Pubdate: Thu, 10 Sep 2015
Source: Reno News & Review (NV)
Copyright: 2015, Chico Community Publishing, Inc.
Author: Brionne Humes


Re "A year of living soberly" (Feature story, July 2):

This is a subject that is near and dear to my heart. It is a subject 
I find I must defend over and over in my good, sensible conscience. 
What is this fascination, nay, obsession, with the concept of 
addiction? When viewed in a light slightly more favorable, addiction 
becomes a corn-fed value I force feed myself in times of insecurity: 
"Up your focus. Focus on persistence. Persist and go further." Where 
is the line between culturally acceptable behavior and a lifestyle, 
which needs a stigma?

I cannot logically understand why drugs and their traditionally 
accompanying lifestyle-addiction-are being targeted.

I cannot logically understand our society's fixation on the marriage 
of drugs, addiction, and us, the children caught in the crossfire (to 
use an expression heard in 12-step meetings).

I use the term "illegal" loosely. Ten pharmaceutical drugs available 
to consumers this morning will most likely be blackballed by five 
this evening based upon God knows what motives. Lawmakers have a 
myriad of reasons from which to select, but is any of the reason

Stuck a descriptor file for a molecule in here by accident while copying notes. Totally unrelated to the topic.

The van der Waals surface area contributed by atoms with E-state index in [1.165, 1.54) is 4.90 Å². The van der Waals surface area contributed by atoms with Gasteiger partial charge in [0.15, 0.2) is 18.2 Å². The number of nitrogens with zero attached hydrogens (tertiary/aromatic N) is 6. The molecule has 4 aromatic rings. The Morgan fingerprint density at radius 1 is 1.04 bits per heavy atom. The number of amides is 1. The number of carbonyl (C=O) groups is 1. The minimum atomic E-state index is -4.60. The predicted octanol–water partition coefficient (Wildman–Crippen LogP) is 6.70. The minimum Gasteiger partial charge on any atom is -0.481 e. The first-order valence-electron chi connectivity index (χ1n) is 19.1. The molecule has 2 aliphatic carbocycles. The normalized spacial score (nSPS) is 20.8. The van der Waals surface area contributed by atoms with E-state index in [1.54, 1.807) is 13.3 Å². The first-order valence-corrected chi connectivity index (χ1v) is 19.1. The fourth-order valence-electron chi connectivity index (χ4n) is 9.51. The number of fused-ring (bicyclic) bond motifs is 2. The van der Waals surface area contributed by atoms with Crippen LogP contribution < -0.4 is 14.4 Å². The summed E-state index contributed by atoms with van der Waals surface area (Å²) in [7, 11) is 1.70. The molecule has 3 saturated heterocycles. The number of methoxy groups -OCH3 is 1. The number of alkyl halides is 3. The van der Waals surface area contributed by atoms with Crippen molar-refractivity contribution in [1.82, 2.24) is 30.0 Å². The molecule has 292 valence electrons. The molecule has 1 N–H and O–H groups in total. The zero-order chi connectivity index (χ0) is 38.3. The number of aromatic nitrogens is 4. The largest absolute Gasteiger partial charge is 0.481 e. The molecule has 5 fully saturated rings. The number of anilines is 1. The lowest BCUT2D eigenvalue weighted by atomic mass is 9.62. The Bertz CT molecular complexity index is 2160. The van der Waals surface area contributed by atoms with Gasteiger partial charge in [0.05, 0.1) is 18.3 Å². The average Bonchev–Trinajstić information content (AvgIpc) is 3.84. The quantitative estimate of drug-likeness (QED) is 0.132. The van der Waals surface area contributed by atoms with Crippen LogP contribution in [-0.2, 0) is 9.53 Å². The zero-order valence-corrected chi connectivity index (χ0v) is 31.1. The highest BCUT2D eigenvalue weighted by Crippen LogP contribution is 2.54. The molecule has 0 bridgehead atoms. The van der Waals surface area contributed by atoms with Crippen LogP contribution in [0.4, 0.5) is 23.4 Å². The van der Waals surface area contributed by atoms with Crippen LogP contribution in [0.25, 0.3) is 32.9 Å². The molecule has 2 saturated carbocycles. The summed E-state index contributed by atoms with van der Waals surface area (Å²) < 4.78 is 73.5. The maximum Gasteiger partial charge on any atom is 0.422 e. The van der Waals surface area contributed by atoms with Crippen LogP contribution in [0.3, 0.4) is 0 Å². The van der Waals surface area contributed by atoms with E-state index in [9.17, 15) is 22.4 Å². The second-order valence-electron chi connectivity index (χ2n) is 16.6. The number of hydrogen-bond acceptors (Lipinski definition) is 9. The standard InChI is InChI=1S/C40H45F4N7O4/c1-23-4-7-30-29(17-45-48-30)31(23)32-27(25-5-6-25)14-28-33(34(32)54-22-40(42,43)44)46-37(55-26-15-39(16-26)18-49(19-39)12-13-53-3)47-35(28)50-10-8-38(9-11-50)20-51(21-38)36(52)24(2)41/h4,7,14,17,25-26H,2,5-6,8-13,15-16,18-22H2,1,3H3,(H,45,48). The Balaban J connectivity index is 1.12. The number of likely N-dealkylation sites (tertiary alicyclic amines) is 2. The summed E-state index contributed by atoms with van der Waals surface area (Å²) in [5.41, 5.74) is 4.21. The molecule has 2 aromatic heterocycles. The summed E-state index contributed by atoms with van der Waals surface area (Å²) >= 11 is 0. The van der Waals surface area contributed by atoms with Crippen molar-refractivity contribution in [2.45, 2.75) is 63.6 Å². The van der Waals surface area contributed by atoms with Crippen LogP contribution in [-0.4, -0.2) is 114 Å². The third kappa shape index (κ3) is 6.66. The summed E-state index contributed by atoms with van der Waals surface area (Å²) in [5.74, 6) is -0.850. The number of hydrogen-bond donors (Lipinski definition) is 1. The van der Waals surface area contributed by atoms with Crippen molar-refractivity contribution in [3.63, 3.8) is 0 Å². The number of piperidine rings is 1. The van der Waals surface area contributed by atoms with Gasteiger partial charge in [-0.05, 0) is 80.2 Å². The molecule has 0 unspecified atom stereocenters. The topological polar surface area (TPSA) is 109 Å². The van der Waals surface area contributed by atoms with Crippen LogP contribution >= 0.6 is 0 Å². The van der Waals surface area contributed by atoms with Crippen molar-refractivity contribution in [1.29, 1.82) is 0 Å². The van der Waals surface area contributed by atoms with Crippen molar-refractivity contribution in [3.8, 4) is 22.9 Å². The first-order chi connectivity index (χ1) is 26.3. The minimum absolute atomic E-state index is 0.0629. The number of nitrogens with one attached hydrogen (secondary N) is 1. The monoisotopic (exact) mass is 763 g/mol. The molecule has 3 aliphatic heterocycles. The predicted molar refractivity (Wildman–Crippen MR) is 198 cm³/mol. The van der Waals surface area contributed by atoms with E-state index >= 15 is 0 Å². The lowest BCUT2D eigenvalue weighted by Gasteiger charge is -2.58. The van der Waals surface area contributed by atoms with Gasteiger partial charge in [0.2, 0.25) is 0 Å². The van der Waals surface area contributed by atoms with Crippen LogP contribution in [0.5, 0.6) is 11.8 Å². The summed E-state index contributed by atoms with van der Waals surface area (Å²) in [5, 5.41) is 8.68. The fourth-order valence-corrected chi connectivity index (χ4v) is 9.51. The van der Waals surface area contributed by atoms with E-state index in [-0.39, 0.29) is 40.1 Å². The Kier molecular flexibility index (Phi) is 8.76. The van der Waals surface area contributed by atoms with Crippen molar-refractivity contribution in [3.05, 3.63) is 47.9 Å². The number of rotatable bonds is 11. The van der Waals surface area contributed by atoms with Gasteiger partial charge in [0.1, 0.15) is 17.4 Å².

based in authenticity? Your call.

There are countless mood and mind altering therapies available to 
consumers in this day and age. All of them are being "abused" to a 
certain extent. The Big Book of Alcoholics Anonymous states that 
every individual is to some extent emotionally ill. A person's 
ability to be constitutionally capable of total honesty with 
themselves can be the only means of measuring their own emotional 
illness. Damage caused to a person and his family by x-therapy or 
y-therapy may be more dramatic and damaging than any drug addiction 
could render. Yet it is the concept of "drug" that is persecuted 
relentlessly. Other soothing remedies are simply accepted and not 
recognized as dangerous. It all blends together. It is as if we as a 
society have deigned drugs to be the whipping boy of our problems on 
a macro-level of perspective. Drugs take the blame for this, and for 
that ... what about the underlying causes that compel us to need to 
feel differently?

In the Greyhound waiting room, with such hopelessness in his eyes, he 
stated simply, "I just need to feel different."

Why can't we let the young man feel differently? Why are drugs being 
pinpointed as a thriving source of negativity?

Brionne Humes

via email
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